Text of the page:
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Danger in failing to prepare for dramatic changes in market conditions

A year ago, we began by noting that the difficulties of 1998 had come as a shock to many because the residuals from some forecasters had been considerably more optimistic than turned out to be justified.

That was because those forecasters had been working in the heady atmosphere of the mid-90s, when the market was booming.

We made the point that conditions today are not necessarily relevant to those three years hence, prompted by the fact that, because 1998 was a struggle, some forecasters were again projecting their current experience forward, based on current market conditions and assuming that residuals would continue to fall.

Now, as we bid farewell to the decade, it provides an opportunity to look back over an interesting economic cycle. It reveals just how dangerous it is to base assumptions on prevailing conditions and also demonstrates exactly how dramatically those conditions can change in a relatively short time. As we have often pointed out, a large element in the science and art of setting future residuals is accurately forecasting those economic circumstances.

The early part of the 90s was a dramatic and volatile time for the UK economy, with a 'double dip' recession.

As a used car sales specialist at the time, I would probably have been a little sceptical of forecasts which painted a boom time just around the corner but that is exactly what emerged from those tough days. It was in that long period of recession that the seeds for the following boom were sown: the damage caused to new car sales led to relatively low used car supplies just as the economy began to grow once more.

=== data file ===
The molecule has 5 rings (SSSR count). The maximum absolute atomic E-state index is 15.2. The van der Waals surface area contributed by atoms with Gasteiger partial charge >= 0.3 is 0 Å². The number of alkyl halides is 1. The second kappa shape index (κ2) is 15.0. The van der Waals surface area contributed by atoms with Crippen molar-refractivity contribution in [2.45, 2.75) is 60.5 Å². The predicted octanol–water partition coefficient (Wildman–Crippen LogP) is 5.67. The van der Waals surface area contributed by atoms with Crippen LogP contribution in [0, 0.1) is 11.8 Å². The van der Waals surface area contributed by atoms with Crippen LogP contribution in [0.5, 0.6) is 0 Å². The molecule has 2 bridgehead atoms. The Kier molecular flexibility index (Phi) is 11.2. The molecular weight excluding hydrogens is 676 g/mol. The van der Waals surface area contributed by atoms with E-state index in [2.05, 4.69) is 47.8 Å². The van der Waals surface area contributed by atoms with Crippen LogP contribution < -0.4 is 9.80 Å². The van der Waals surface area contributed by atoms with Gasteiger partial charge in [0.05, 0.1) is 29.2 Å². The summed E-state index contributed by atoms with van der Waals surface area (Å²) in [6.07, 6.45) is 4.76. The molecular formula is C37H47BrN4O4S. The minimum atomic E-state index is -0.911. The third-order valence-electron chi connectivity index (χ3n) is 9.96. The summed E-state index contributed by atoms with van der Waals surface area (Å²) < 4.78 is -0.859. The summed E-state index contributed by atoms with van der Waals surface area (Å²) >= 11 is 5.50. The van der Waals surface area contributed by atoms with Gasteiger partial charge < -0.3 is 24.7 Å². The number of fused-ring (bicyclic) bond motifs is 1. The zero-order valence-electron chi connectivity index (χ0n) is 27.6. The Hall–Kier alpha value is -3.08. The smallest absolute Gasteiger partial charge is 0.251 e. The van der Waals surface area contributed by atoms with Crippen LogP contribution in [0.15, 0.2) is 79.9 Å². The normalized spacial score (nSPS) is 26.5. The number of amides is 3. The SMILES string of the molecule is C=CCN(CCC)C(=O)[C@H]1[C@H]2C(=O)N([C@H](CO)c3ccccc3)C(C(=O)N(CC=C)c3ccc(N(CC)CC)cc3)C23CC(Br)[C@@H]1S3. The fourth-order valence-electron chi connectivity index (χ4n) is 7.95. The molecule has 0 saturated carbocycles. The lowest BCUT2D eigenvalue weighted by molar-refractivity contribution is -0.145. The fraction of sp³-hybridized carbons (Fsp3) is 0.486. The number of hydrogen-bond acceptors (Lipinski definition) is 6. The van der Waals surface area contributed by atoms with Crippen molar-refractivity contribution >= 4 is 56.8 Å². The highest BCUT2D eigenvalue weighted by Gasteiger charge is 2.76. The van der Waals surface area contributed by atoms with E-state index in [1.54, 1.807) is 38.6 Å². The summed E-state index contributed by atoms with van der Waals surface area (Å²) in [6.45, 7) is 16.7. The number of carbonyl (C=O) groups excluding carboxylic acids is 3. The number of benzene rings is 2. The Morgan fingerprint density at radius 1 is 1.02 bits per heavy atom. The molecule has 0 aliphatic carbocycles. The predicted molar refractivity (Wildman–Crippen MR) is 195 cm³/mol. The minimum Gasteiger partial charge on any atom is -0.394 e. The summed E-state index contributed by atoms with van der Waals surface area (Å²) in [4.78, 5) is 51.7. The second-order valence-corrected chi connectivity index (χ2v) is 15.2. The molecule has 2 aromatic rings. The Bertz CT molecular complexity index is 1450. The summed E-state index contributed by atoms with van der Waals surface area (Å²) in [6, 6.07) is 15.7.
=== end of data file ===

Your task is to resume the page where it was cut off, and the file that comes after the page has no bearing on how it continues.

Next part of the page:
That magic ingredient combined with rising demand to force up used car values in a swing that was not to peak for four years and which would continue into 1998. So when major fleet operators panic about their residuals, it is a reminder of basic human nature and the way in which it can lead us to lose sight of the bigger picture.

In this case, that picture is of residuals which, at the beginning of year 2000, stand 30% above the start of the last decade.

This probably sounds like cold comfort to anybody who has suffered through last year's difficult market. Therefore, it is appropriate to close on a brief look into the future and how we are viewing residuals for 2003.

Again, it is a combination of factors which gives the clue. First, our view of the economy is of continued growth and rising demand. Leaving aside unknowable factors, such as anti-manufacturer campaigns in the media, there is every reason to believe that a good share of the nation's growing wealth will find its way into used cars. But perhaps even more excitingly it is developments within the motor industry which will help to fuel this demand.

While I am conscious of a growing fragmentation of the typical sectors, overall residuals will be higher than they are today. The C sector will continue to grow in importance, with its impressive specs and overall product quality.

The new breed of larger supermini will also find favour in the used market and even the upper medium sector is due to wake from its slumber. Here is where some of the most exciting developments will come, in terms of new product.

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